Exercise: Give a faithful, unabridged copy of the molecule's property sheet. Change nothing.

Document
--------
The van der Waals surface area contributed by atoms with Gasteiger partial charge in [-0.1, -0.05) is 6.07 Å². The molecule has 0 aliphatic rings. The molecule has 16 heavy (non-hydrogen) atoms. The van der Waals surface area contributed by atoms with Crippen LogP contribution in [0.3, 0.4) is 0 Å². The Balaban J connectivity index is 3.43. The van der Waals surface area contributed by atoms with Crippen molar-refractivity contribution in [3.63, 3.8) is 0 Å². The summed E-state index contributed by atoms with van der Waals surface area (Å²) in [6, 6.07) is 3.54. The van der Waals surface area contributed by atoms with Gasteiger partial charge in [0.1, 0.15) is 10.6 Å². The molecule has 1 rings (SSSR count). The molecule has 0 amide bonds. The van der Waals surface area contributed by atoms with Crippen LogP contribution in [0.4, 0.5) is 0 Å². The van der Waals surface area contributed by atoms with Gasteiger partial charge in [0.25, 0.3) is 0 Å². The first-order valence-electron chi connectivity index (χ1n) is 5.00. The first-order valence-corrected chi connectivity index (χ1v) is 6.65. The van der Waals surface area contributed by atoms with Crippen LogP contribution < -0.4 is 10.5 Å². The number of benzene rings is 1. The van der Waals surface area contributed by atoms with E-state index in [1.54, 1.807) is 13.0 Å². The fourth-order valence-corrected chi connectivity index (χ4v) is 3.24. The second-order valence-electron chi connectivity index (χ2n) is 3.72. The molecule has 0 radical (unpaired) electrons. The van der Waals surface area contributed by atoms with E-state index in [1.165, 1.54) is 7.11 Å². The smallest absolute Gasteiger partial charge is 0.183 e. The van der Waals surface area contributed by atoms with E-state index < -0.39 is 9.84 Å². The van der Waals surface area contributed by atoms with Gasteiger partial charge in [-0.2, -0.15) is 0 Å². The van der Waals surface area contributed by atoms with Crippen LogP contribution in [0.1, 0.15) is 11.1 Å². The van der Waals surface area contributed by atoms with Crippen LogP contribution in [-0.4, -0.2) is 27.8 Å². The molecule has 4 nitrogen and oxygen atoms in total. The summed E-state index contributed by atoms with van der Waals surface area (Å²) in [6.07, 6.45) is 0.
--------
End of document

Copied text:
The van der Waals surface area contributed by atoms with Gasteiger partial charge in [-0.1, -0.05) is 6.07 Å². The molecule has 0 aliphatic rings. The molecule has 16 heavy (non-hydrogen) atoms. The van der Waals surface area contributed by atoms with Crippen LogP contribution in [0.3, 0.4) is 0 Å². The Balaban J connectivity index is 3.43. The van der Waals surface area contributed by atoms with Crippen molar-refractivity contribution in [3.63, 3.8) is 0 Å². The summed E-state index contributed by atoms with van der Waals surface area (Å²) in [6, 6.07) is 3.54. The van der Waals surface area contributed by atoms with Gasteiger partial charge in [0.1, 0.15) is 10.6 Å². The molecule has 1 rings (SSSR count). The molecule has 0 amide bonds. The van der Waals surface area contributed by atoms with Crippen LogP contribution in [0.4, 0.5) is 0 Å². The van der Waals surface area contributed by atoms with Gasteiger partial charge in [0.25, 0.3) is 0 Å². The first-order valence-electron chi connectivity index (χ1n) is 5.00. The first-order valence-corrected chi connectivity index (χ1v) is 6.65. The van der Waals surface area contributed by atoms with Crippen LogP contribution < -0.4 is 10.5 Å². The number of benzene rings is 1. The van der Waals surface area contributed by atoms with E-state index in [1.54, 1.807) is 13.0 Å². The fourth-order valence-corrected chi connectivity index (χ4v) is 3.24. The second-order valence-electron chi connectivity index (χ2n) is 3.72. The molecule has 0 radical (unpaired) electrons. The van der Waals surface area contributed by atoms with E-state index in [1.165, 1.54) is 7.11 Å². The smallest absolute Gasteiger partial charge is 0.183 e. The van der Waals surface area contributed by atoms with E-state index < -0.39 is 9.84 Å². The van der Waals surface area contributed by atoms with Gasteiger partial charge in [-0.2, -0.15) is 0 Å². The van der Waals surface area contributed by atoms with Crippen LogP contribution in [0.1, 0.15) is 11.1 Å². The van der Waals surface area contributed by atoms with Crippen LogP contribution in [-0.4, -0.2) is 27.8 Å². The molecule has 4 nitrogen and oxygen atoms in total. The summed E-state index contributed by atoms with van der Waals surface area (Å²) in [6.07, 6.45) is 0.